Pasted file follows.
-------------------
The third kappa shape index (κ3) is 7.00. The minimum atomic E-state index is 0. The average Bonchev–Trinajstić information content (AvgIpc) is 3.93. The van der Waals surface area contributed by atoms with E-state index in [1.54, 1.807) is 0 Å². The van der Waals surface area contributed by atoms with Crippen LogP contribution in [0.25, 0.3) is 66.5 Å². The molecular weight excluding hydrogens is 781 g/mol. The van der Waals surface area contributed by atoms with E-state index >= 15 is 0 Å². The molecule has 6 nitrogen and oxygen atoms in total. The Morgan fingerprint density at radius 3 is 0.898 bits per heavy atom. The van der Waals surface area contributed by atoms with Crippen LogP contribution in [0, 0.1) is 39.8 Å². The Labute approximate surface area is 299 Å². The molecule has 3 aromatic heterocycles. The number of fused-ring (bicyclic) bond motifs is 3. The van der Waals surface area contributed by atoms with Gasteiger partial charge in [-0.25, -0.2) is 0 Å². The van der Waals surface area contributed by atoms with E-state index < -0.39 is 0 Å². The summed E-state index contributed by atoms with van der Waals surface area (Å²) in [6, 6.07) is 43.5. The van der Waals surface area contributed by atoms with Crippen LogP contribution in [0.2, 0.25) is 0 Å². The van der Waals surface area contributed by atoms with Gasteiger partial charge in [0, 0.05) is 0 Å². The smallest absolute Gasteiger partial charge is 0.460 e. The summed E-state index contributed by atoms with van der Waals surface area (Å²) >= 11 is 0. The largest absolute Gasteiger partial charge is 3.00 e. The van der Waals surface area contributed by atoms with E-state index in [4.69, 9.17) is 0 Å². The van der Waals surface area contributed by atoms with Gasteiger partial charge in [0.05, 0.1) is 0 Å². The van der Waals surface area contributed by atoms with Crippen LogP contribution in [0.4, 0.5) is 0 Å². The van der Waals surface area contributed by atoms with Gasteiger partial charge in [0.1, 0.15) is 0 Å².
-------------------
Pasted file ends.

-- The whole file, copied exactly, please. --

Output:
The third kappa shape index (κ3) is 7.00. The minimum atomic E-state index is 0. The average Bonchev–Trinajstić information content (AvgIpc) is 3.93. The van der Waals surface area contributed by atoms with E-state index in [1.54, 1.807) is 0 Å². The van der Waals surface area contributed by atoms with Crippen LogP contribution in [0.25, 0.3) is 66.5 Å². The molecular weight excluding hydrogens is 781 g/mol. The van der Waals surface area contributed by atoms with E-state index >= 15 is 0 Å². The molecule has 6 nitrogen and oxygen atoms in total. The Morgan fingerprint density at radius 3 is 0.898 bits per heavy atom. The van der Waals surface area contributed by atoms with Crippen LogP contribution in [0, 0.1) is 39.8 Å². The Labute approximate surface area is 299 Å². The molecule has 3 aromatic heterocycles. The number of fused-ring (bicyclic) bond motifs is 3. The van der Waals surface area contributed by atoms with Gasteiger partial charge in [-0.25, -0.2) is 0 Å². The van der Waals surface area contributed by atoms with E-state index < -0.39 is 0 Å². The summed E-state index contributed by atoms with van der Waals surface area (Å²) in [6, 6.07) is 43.5. The van der Waals surface area contributed by atoms with Crippen LogP contribution in [0.2, 0.25) is 0 Å². The van der Waals surface area contributed by atoms with Gasteiger partial charge in [0, 0.05) is 0 Å². The smallest absolute Gasteiger partial charge is 0.460 e. The summed E-state index contributed by atoms with van der Waals surface area (Å²) >= 11 is 0. The largest absolute Gasteiger partial charge is 3.00 e. The van der Waals surface area contributed by atoms with E-state index in [4.69, 9.17) is 0 Å². The van der Waals surface area contributed by atoms with Gasteiger partial charge in [0.05, 0.1) is 0 Å². The van der Waals surface area contributed by atoms with Crippen LogP contribution in [0.4, 0.5) is 0 Å². The van der Waals surface area contributed by atoms with Gasteiger partial charge in [0.1, 0.15) is 0 Å².